From behind the wheel of his minivan, Bill Szentmiklosi scours the streets of Sun City in search of zoning violations like unkempt yards and illegal storage sheds. Mostly, though, he is on the lookout for that most egregious of all infractions: children.
With a clipboard of alleged violations to investigate, he peers over fences and ambles into backyards of one of America’s pioneer retirement communities, a haven set aside exclusively for adults, where children are allowed to visit but not live…
But it is when he strides up to a home, dressed in shorts, sandals and a polo shirt, and knocks on the door that his detective work really begins. He tells the suspected violator that a neighbor has complained and he asks gentle questions to get to the bottom of things, all the while peering around for signs of youthful activity. His work is helped by a simple reality: children are hard to hide.
They leave tracks and make unique sounds. Newborns bellow, toddlers shriek and teenagers play music that is not typical around Sun City…
The vigorous search for violators of Sun City’s age rules is about more than keeping loud, boisterous, graffiti-scrawling rug rats from spoiling residents’ golden years, although that is part of it. If Sun City does not police its population, it could lose its special status and be forced to open the floodgates to those years away from their first gray hair.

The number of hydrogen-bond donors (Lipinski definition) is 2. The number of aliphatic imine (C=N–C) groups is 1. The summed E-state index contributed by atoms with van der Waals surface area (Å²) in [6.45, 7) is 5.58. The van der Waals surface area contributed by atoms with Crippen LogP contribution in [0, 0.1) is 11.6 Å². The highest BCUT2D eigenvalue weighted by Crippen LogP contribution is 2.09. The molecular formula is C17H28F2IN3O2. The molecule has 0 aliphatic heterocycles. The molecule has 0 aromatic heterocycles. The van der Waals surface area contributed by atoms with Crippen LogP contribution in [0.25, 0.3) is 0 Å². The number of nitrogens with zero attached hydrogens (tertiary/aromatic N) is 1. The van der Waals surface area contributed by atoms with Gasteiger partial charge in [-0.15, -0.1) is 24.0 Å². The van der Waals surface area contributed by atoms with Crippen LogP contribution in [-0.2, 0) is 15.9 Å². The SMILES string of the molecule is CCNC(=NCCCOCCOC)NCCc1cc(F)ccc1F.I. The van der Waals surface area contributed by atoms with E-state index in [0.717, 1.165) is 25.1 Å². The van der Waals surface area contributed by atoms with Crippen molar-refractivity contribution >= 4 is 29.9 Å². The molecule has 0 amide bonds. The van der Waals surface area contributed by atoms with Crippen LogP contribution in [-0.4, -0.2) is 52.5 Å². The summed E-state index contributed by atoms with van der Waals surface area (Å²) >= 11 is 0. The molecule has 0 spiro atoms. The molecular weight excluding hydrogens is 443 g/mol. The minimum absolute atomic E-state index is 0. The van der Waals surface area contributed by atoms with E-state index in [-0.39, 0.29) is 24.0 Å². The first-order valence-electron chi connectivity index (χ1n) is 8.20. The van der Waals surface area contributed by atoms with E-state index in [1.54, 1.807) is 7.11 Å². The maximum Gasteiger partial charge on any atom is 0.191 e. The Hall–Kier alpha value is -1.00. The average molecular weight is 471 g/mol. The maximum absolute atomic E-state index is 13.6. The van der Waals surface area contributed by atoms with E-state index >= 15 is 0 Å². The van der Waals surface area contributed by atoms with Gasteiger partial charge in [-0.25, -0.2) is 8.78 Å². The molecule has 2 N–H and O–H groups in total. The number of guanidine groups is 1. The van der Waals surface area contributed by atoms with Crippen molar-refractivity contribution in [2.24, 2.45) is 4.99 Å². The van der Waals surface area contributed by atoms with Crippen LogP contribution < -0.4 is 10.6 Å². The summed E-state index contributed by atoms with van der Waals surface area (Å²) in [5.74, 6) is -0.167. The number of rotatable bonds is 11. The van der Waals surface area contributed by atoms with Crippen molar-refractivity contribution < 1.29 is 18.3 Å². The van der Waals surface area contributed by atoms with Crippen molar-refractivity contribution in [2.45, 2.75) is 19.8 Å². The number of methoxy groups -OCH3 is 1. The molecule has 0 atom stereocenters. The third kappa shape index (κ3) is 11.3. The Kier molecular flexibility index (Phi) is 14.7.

The end result would be the introduction of schools to Sun City, then higher taxes and, finally, an end to the Sun City that has drawn retirees here for the last half-century.
To remain a restricted retirement community, at least 80 percent of Sun City’s housing units must have at least one occupant who is 55 or older, allowing for younger spouses or adult children. But the rules are clear on one thing: no one, absolutely no one, who is a teenager, an adolescent, a toddler, a newborn, any form of child, may call Sun City home.
RTFA. Interesting to say the least.
I’ve never considered living in a retirement community of any kind. I suppose it might be a possibility if I needed some sort of managed care that couldn’t be provided for the same cost in my home.
I live in a pretty diverse rural community, now. Maybe a 100-120 families. Probably half are originally owner-builders though that has changed as families move out, move in. They often are extended families, 2 or 3 or even 4 generations living together.
Some know each other well. Most of us at least wave and know each other by sight. Houses are far enough apart to merit the classification of “sprawl” by textbook sociologists who never got round to deciding how they feel about living cheek-by-jowl next to someone whose music sucks. Young families and geezers are as mixed as our ethnic identities, choices in jobs and cars.